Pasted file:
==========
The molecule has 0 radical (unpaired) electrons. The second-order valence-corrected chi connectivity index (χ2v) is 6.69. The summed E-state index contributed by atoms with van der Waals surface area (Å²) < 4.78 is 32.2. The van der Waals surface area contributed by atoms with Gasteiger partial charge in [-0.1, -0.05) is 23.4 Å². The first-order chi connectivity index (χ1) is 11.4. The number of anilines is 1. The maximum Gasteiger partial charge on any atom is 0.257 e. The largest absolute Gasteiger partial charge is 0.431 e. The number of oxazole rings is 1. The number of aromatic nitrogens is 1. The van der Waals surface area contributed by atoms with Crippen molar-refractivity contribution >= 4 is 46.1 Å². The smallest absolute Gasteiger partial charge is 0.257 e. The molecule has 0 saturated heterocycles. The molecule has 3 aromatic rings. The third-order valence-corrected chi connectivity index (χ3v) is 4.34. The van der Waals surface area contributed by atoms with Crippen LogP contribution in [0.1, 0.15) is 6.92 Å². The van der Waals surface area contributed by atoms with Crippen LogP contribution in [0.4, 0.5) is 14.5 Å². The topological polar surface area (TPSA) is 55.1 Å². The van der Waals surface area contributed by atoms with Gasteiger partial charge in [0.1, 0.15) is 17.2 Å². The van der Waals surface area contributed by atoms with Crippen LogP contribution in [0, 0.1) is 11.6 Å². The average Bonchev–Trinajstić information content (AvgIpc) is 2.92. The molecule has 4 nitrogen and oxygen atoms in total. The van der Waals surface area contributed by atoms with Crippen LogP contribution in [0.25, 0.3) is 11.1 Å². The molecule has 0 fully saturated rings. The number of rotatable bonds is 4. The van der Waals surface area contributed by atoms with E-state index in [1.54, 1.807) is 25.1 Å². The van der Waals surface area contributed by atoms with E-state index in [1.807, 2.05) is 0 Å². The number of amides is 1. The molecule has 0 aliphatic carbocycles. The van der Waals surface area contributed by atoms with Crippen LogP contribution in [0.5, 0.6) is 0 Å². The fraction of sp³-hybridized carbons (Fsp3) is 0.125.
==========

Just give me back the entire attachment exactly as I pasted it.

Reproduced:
The molecule has 0 radical (unpaired) electrons. The second-order valence-corrected chi connectivity index (χ2v) is 6.69. The summed E-state index contributed by atoms with van der Waals surface area (Å²) < 4.78 is 32.2. The van der Waals surface area contributed by atoms with Gasteiger partial charge in [-0.1, -0.05) is 23.4 Å². The first-order chi connectivity index (χ1) is 11.4. The number of anilines is 1. The maximum Gasteiger partial charge on any atom is 0.257 e. The largest absolute Gasteiger partial charge is 0.431 e. The number of oxazole rings is 1. The number of aromatic nitrogens is 1. The van der Waals surface area contributed by atoms with Crippen molar-refractivity contribution >= 4 is 46.1 Å². The smallest absolute Gasteiger partial charge is 0.257 e. The molecule has 0 saturated heterocycles. The molecule has 3 aromatic rings. The third-order valence-corrected chi connectivity index (χ3v) is 4.34. The van der Waals surface area contributed by atoms with Crippen LogP contribution in [0.1, 0.15) is 6.92 Å². The van der Waals surface area contributed by atoms with Crippen LogP contribution in [0.4, 0.5) is 14.5 Å². The topological polar surface area (TPSA) is 55.1 Å². The van der Waals surface area contributed by atoms with Gasteiger partial charge in [0.1, 0.15) is 17.2 Å². The van der Waals surface area contributed by atoms with Crippen LogP contribution in [0, 0.1) is 11.6 Å². The average Bonchev–Trinajstić information content (AvgIpc) is 2.92. The molecule has 4 nitrogen and oxygen atoms in total. The van der Waals surface area contributed by atoms with Crippen LogP contribution in [0.25, 0.3) is 11.1 Å². The molecule has 0 fully saturated rings. The number of rotatable bonds is 4. The van der Waals surface area contributed by atoms with E-state index in [1.54, 1.807) is 25.1 Å². The van der Waals surface area contributed by atoms with E-state index in [1.807, 2.05) is 0 Å². The number of amides is 1. The molecule has 0 aliphatic carbocycles. The van der Waals surface area contributed by atoms with Crippen LogP contribution in [0.5, 0.6) is 0 Å². The fraction of sp³-hybridized carbons (Fsp3) is 0.125.